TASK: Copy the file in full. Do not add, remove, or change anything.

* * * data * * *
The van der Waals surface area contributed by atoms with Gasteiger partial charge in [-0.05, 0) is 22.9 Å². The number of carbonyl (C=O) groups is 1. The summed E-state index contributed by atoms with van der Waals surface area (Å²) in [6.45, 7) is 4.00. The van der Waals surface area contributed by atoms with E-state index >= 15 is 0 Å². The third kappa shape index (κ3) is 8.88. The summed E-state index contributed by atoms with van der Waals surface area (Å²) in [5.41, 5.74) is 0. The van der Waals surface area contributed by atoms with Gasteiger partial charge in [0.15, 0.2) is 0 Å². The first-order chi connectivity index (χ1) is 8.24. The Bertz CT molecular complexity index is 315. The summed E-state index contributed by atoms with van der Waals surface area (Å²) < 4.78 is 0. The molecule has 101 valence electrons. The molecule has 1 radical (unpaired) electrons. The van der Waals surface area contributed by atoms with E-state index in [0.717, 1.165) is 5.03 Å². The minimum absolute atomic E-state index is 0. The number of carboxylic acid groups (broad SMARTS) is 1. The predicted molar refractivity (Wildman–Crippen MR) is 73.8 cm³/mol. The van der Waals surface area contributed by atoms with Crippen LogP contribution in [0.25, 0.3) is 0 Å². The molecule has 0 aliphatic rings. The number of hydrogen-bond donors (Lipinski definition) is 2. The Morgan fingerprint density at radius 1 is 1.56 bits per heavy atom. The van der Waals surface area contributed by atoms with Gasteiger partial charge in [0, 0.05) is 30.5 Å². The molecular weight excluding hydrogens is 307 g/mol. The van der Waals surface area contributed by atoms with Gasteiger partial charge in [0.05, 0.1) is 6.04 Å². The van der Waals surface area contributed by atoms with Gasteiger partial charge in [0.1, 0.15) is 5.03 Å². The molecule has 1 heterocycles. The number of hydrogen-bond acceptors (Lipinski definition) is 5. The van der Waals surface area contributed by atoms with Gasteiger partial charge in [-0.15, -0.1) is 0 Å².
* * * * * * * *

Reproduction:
The van der Waals surface area contributed by atoms with Gasteiger partial charge in [-0.05, 0) is 22.9 Å². The number of carbonyl (C=O) groups is 1. The summed E-state index contributed by atoms with van der Waals surface area (Å²) in [6.45, 7) is 4.00. The van der Waals surface area contributed by atoms with E-state index >= 15 is 0 Å². The third kappa shape index (κ3) is 8.88. The summed E-state index contributed by atoms with van der Waals surface area (Å²) in [5.41, 5.74) is 0. The van der Waals surface area contributed by atoms with Gasteiger partial charge in [0.15, 0.2) is 0 Å². The first-order chi connectivity index (χ1) is 8.24. The Bertz CT molecular complexity index is 315. The summed E-state index contributed by atoms with van der Waals surface area (Å²) < 4.78 is 0. The molecule has 101 valence electrons. The molecule has 1 radical (unpaired) electrons. The van der Waals surface area contributed by atoms with E-state index in [0.717, 1.165) is 5.03 Å². The minimum absolute atomic E-state index is 0. The number of carboxylic acid groups (broad SMARTS) is 1. The predicted molar refractivity (Wildman–Crippen MR) is 73.8 cm³/mol. The van der Waals surface area contributed by atoms with Crippen LogP contribution in [0.25, 0.3) is 0 Å². The molecule has 0 aliphatic rings. The number of hydrogen-bond donors (Lipinski definition) is 2. The Morgan fingerprint density at radius 1 is 1.56 bits per heavy atom. The van der Waals surface area contributed by atoms with Gasteiger partial charge in [0, 0.05) is 30.5 Å². The molecular weight excluding hydrogens is 307 g/mol. The van der Waals surface area contributed by atoms with Gasteiger partial charge in [0.05, 0.1) is 6.04 Å². The van der Waals surface area contributed by atoms with Gasteiger partial charge in [0.1, 0.15) is 5.03 Å². The molecule has 1 heterocycles. The number of hydrogen-bond acceptors (Lipinski definition) is 5. The van der Waals surface area contributed by atoms with Gasteiger partial charge in [-0.15, -0.1) is 0 Å².